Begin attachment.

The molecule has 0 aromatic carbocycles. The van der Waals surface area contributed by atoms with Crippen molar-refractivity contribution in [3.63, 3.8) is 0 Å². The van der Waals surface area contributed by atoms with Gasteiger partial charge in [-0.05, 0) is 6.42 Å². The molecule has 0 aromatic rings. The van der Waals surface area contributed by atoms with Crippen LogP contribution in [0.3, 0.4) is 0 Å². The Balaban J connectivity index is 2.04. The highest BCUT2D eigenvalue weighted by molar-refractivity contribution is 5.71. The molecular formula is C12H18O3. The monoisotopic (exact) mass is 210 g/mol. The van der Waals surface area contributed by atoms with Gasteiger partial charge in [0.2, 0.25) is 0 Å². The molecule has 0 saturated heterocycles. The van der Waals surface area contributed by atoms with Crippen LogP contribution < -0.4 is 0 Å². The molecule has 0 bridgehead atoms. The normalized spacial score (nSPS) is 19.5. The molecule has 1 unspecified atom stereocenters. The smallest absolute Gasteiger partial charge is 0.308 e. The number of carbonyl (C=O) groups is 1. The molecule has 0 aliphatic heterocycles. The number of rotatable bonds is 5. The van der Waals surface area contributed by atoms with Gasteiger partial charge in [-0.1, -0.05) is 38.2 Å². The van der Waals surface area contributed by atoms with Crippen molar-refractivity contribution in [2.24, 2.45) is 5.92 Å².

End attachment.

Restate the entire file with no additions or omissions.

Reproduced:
The molecule has 0 aromatic carbocycles. The van der Waals surface area contributed by atoms with Crippen molar-refractivity contribution in [3.63, 3.8) is 0 Å². The van der Waals surface area contributed by atoms with Gasteiger partial charge in [-0.05, 0) is 6.42 Å². The molecule has 0 aromatic rings. The van der Waals surface area contributed by atoms with Crippen LogP contribution in [0.3, 0.4) is 0 Å². The Balaban J connectivity index is 2.04. The highest BCUT2D eigenvalue weighted by molar-refractivity contribution is 5.71. The molecular formula is C12H18O3. The monoisotopic (exact) mass is 210 g/mol. The van der Waals surface area contributed by atoms with Gasteiger partial charge in [0.2, 0.25) is 0 Å². The molecule has 0 saturated heterocycles. The van der Waals surface area contributed by atoms with Crippen LogP contribution < -0.4 is 0 Å². The molecule has 0 bridgehead atoms. The normalized spacial score (nSPS) is 19.5. The molecule has 1 unspecified atom stereocenters. The smallest absolute Gasteiger partial charge is 0.308 e. The number of carbonyl (C=O) groups is 1. The molecule has 0 aliphatic heterocycles. The number of rotatable bonds is 5. The van der Waals surface area contributed by atoms with Gasteiger partial charge in [-0.1, -0.05) is 38.2 Å². The van der Waals surface area contributed by atoms with Crippen molar-refractivity contribution in [2.24, 2.45) is 5.92 Å².